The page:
This marble statue of Handel in the guise of Apollo was Roubiliac's first major commission ordered for the pleasure-gardens at Vauxhall, where Handel's music was often performed.
George Frideric Handel, as Apollo by Louis-François Roubiliac, 1737
Â© V&A Picture Library
- 135 cm
- Art Fund grant:
- £5,000 ( Total: £10,000)
- Acquired in:
- Novello & Company
It was the first fully rococo figure to be carved in this country and the most vivid likeness of the great composer in his prime. The statue shows Handel at the age of 53, when he dominated the musical life of London. It was carved shortly after the successful first performance of Alexander's Feast, and the score of this work is among those represented under the left arm of the composer. Handel is shown as a slippered Apollo playing his lyre but seated informally and wearing a cap. A putto at his feet transcribes the melody.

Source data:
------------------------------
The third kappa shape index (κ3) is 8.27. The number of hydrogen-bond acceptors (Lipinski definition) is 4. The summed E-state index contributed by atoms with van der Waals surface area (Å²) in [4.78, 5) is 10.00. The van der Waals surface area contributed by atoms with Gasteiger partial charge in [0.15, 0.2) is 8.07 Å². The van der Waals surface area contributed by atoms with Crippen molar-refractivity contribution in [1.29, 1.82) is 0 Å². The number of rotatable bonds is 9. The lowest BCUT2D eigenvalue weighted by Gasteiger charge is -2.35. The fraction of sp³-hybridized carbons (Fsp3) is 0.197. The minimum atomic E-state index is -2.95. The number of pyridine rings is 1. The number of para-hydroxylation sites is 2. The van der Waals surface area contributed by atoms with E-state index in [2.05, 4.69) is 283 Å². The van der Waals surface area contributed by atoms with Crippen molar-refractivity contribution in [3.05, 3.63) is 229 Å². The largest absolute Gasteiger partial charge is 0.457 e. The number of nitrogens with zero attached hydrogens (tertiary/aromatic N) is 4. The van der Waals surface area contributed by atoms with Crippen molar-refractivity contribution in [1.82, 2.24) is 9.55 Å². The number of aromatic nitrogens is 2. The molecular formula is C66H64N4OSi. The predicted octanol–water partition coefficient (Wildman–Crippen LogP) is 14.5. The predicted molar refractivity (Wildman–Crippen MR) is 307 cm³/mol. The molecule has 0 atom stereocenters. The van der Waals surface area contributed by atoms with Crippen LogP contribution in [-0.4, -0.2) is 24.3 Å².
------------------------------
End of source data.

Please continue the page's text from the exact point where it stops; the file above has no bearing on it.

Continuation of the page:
Made for Jonathan Tyers, for Vauxhall Pleasure Gardens; Sacred Harmonic Society; Henry Littleton; Novello & Co.